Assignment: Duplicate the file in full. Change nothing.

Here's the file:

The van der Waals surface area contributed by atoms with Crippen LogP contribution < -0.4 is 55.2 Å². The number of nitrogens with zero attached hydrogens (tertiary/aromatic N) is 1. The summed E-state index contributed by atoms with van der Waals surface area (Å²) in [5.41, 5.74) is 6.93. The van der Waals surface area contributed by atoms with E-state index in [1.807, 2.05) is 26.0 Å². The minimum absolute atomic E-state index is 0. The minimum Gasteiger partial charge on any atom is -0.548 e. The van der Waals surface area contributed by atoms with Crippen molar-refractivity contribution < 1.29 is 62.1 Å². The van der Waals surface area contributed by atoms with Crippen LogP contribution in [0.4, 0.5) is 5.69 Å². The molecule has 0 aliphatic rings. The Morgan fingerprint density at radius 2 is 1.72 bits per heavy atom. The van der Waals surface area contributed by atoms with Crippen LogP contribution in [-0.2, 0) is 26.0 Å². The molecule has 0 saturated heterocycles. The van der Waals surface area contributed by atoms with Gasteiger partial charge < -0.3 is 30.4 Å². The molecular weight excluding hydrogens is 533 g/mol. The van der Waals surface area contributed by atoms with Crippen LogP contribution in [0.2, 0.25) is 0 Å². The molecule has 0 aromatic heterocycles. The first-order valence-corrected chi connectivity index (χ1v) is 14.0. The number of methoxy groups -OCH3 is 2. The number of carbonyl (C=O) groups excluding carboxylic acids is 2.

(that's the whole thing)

The van der Waals surface area contributed by atoms with Crippen LogP contribution < -0.4 is 55.2 Å². The number of nitrogens with zero attached hydrogens (tertiary/aromatic N) is 1. The summed E-state index contributed by atoms with van der Waals surface area (Å²) in [5.41, 5.74) is 6.93. The van der Waals surface area contributed by atoms with E-state index in [1.807, 2.05) is 26.0 Å². The minimum absolute atomic E-state index is 0. The minimum Gasteiger partial charge on any atom is -0.548 e. The van der Waals surface area contributed by atoms with Crippen molar-refractivity contribution < 1.29 is 62.1 Å². The van der Waals surface area contributed by atoms with Crippen LogP contribution in [0.4, 0.5) is 5.69 Å². The molecule has 0 aliphatic rings. The Morgan fingerprint density at radius 2 is 1.72 bits per heavy atom. The van der Waals surface area contributed by atoms with Crippen LogP contribution in [-0.2, 0) is 26.0 Å². The molecule has 0 saturated heterocycles. The van der Waals surface area contributed by atoms with Gasteiger partial charge < -0.3 is 30.4 Å². The molecular weight excluding hydrogens is 533 g/mol. The van der Waals surface area contributed by atoms with Crippen LogP contribution in [0.2, 0.25) is 0 Å². The molecule has 0 aromatic heterocycles. The first-order valence-corrected chi connectivity index (χ1v) is 14.0. The number of methoxy groups -OCH3 is 2. The number of carbonyl (C=O) groups excluding carboxylic acids is 2.